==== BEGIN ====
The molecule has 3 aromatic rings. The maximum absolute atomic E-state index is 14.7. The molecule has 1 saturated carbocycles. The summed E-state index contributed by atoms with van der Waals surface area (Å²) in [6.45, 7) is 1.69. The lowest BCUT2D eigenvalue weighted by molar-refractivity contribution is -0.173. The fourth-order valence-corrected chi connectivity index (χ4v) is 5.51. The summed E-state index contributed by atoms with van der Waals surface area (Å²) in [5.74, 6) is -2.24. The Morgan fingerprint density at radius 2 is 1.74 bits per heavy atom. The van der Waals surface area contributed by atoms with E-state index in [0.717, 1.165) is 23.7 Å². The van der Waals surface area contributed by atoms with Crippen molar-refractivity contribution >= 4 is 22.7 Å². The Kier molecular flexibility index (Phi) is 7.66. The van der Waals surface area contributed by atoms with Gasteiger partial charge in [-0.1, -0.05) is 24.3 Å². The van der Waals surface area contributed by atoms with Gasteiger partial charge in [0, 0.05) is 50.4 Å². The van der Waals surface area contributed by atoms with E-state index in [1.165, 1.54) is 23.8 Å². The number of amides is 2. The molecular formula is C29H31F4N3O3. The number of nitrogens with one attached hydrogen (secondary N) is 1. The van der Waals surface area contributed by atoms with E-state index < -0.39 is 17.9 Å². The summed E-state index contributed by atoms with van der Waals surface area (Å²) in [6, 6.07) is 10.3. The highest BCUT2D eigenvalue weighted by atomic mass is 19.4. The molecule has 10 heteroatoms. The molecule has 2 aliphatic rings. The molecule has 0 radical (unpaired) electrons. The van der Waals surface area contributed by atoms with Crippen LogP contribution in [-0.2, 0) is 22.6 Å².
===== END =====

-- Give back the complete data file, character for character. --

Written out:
The molecule has 3 aromatic rings. The maximum absolute atomic E-state index is 14.7. The molecule has 1 saturated carbocycles. The summed E-state index contributed by atoms with van der Waals surface area (Å²) in [6.45, 7) is 1.69. The lowest BCUT2D eigenvalue weighted by molar-refractivity contribution is -0.173. The fourth-order valence-corrected chi connectivity index (χ4v) is 5.51. The summed E-state index contributed by atoms with van der Waals surface area (Å²) in [5.74, 6) is -2.24. The Morgan fingerprint density at radius 2 is 1.74 bits per heavy atom. The van der Waals surface area contributed by atoms with E-state index in [0.717, 1.165) is 23.7 Å². The van der Waals surface area contributed by atoms with Crippen molar-refractivity contribution >= 4 is 22.7 Å². The Kier molecular flexibility index (Phi) is 7.66. The van der Waals surface area contributed by atoms with Gasteiger partial charge in [-0.1, -0.05) is 24.3 Å². The van der Waals surface area contributed by atoms with Gasteiger partial charge in [0, 0.05) is 50.4 Å². The van der Waals surface area contributed by atoms with E-state index in [1.165, 1.54) is 23.8 Å². The number of amides is 2. The molecular formula is C29H31F4N3O3. The number of nitrogens with one attached hydrogen (secondary N) is 1. The van der Waals surface area contributed by atoms with E-state index < -0.39 is 17.9 Å². The summed E-state index contributed by atoms with van der Waals surface area (Å²) in [6, 6.07) is 10.3. The highest BCUT2D eigenvalue weighted by atomic mass is 19.4. The molecule has 10 heteroatoms. The molecule has 2 aliphatic rings. The molecule has 0 radical (unpaired) electrons. The van der Waals surface area contributed by atoms with Crippen LogP contribution in [-0.2, 0) is 22.6 Å².